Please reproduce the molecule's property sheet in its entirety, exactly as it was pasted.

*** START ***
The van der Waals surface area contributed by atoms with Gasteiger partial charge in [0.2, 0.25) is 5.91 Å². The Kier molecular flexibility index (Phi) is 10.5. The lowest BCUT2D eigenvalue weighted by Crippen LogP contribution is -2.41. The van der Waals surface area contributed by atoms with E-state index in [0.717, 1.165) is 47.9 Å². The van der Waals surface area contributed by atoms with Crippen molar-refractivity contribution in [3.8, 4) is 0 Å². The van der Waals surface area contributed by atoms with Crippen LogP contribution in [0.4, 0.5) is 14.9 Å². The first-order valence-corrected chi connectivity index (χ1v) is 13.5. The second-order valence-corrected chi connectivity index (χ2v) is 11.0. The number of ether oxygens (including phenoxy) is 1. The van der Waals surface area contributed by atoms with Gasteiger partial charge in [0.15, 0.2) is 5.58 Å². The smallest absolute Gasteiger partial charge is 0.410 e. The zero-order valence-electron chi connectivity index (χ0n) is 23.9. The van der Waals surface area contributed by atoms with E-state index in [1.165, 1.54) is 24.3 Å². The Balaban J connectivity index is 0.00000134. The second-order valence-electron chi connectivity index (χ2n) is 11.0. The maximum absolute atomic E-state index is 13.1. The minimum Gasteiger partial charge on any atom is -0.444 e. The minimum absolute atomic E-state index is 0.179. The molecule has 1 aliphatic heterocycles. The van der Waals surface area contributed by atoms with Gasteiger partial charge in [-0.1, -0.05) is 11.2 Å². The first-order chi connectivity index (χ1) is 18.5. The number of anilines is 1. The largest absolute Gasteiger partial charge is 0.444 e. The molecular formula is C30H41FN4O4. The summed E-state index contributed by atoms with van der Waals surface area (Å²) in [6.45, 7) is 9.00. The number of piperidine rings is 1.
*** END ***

The van der Waals surface area contributed by atoms with Gasteiger partial charge in [0.2, 0.25) is 5.91 Å². The Kier molecular flexibility index (Phi) is 10.5. The lowest BCUT2D eigenvalue weighted by Crippen LogP contribution is -2.41. The van der Waals surface area contributed by atoms with E-state index in [0.717, 1.165) is 47.9 Å². The van der Waals surface area contributed by atoms with Crippen molar-refractivity contribution in [3.8, 4) is 0 Å². The van der Waals surface area contributed by atoms with Crippen LogP contribution in [0.4, 0.5) is 14.9 Å². The first-order valence-corrected chi connectivity index (χ1v) is 13.5. The second-order valence-corrected chi connectivity index (χ2v) is 11.0. The number of ether oxygens (including phenoxy) is 1. The van der Waals surface area contributed by atoms with Gasteiger partial charge in [0.15, 0.2) is 5.58 Å². The smallest absolute Gasteiger partial charge is 0.410 e. The zero-order valence-electron chi connectivity index (χ0n) is 23.9. The van der Waals surface area contributed by atoms with E-state index in [1.165, 1.54) is 24.3 Å². The Balaban J connectivity index is 0.00000134. The second-order valence-electron chi connectivity index (χ2n) is 11.0. The maximum absolute atomic E-state index is 13.1. The minimum Gasteiger partial charge on any atom is -0.444 e. The minimum absolute atomic E-state index is 0.179. The molecule has 1 aliphatic heterocycles. The van der Waals surface area contributed by atoms with Gasteiger partial charge in [-0.1, -0.05) is 11.2 Å². The first-order chi connectivity index (χ1) is 18.5. The number of anilines is 1. The largest absolute Gasteiger partial charge is 0.444 e. The molecular formula is C30H41FN4O4. The summed E-state index contributed by atoms with van der Waals surface area (Å²) in [6.45, 7) is 9.00. The number of piperidine rings is 1.